How to walk New York City streets

With so many people from so many places of so many ages and sizes and physical abilities walking our sidewalks this time of year, a commute, a stroll, a rush to get to where you need to go requires some real talent -- talent similar to that which Cork County, Ireland, exported to our shores some 50 years ago. 

"I'm not supposed to do it," 73-year-old Stella Cashman said, "but sometimes I step out onto the street to get around people because they're just too slow."

Cashman won bronze in the 10K racewalk at the 1987 World Masters Games.

"You're working your arms, you're working your hips, you're working your legs," Stella said, demonstrating her form (and thoroughly exhausting this reporter and his photographer) during a walk through Central Park Monday.

Stella still coaches the Park Racewalkers, a team she founded, and after a half century of navigating this city on foot, seemed as well equipped as anyone to provide us with some marching strategies for the summertime when the walking's not easy.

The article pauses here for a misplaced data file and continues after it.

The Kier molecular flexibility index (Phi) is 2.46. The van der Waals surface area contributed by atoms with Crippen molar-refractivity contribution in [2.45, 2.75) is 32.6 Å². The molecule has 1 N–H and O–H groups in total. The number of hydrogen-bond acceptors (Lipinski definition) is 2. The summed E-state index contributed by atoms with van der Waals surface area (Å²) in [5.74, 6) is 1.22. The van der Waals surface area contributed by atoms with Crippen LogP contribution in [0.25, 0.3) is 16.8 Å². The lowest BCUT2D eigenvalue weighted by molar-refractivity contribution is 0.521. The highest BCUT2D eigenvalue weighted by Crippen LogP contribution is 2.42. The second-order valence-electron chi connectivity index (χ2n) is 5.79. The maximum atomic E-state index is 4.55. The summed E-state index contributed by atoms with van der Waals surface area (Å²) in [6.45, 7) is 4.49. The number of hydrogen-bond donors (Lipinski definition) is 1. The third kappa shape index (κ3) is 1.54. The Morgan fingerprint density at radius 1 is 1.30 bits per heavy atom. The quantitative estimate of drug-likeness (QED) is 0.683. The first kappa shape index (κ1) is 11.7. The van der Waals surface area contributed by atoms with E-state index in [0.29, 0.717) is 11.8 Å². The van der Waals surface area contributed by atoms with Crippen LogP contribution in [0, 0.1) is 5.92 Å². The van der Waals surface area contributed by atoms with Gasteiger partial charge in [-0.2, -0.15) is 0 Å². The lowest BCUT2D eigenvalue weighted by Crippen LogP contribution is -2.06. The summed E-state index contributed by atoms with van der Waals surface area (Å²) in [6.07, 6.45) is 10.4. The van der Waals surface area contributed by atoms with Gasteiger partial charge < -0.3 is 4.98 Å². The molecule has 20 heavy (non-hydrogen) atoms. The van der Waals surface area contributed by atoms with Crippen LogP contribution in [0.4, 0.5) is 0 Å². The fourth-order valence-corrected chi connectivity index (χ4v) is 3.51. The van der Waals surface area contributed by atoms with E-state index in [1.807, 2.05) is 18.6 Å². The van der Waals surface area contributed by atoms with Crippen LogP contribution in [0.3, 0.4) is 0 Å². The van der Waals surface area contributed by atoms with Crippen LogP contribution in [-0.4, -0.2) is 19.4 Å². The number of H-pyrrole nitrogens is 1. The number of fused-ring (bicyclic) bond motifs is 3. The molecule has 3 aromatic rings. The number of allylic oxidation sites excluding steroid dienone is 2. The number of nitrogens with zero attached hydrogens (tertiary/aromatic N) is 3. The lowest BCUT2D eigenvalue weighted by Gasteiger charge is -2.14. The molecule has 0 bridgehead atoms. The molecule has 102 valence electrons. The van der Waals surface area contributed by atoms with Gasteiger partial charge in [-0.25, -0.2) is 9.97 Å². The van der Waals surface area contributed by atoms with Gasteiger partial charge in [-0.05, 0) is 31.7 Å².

"Unlike the tourists who've got their heads in the sky and they're looking up at the buildings," Stella said.

"I think I'm doing OK," one visitor from D.C. said. "Kinda worried for a while there."

"You have to have a bit of agility now," a young man from Ireland said. "I'm not going to lie, you have to weasel your way around."

"Oh, it's just chaos," a Scottish gentleman said of braving the sidewalks of Times Square. "Absolute chaos. Just follow the person in front."

"Anybody can walk," Stella said.

But not everyone walks the same walk, forcing us to react to those ambling about in ways we can't predict.

"You just turn your hips on and you just leave 'em behind," Stella said.

In Stella's wake, we find those with bags and strollers, those with cameras and selfie sticks, those with inferior walking footwear and vulnerable attention spans.

"Keep your eyes open," Stella said. "Be aware of what's around you."

Keep moving. Stop only when you steer yourself into an eddy outside the current of millions of beating feet, and if you still struggle to adapt to their harmony of varying paces, consult a walking expert like Stella.

"Oh, I know this city like the back of my hand," she said. "I'm probably one of the best [walkers] in the city."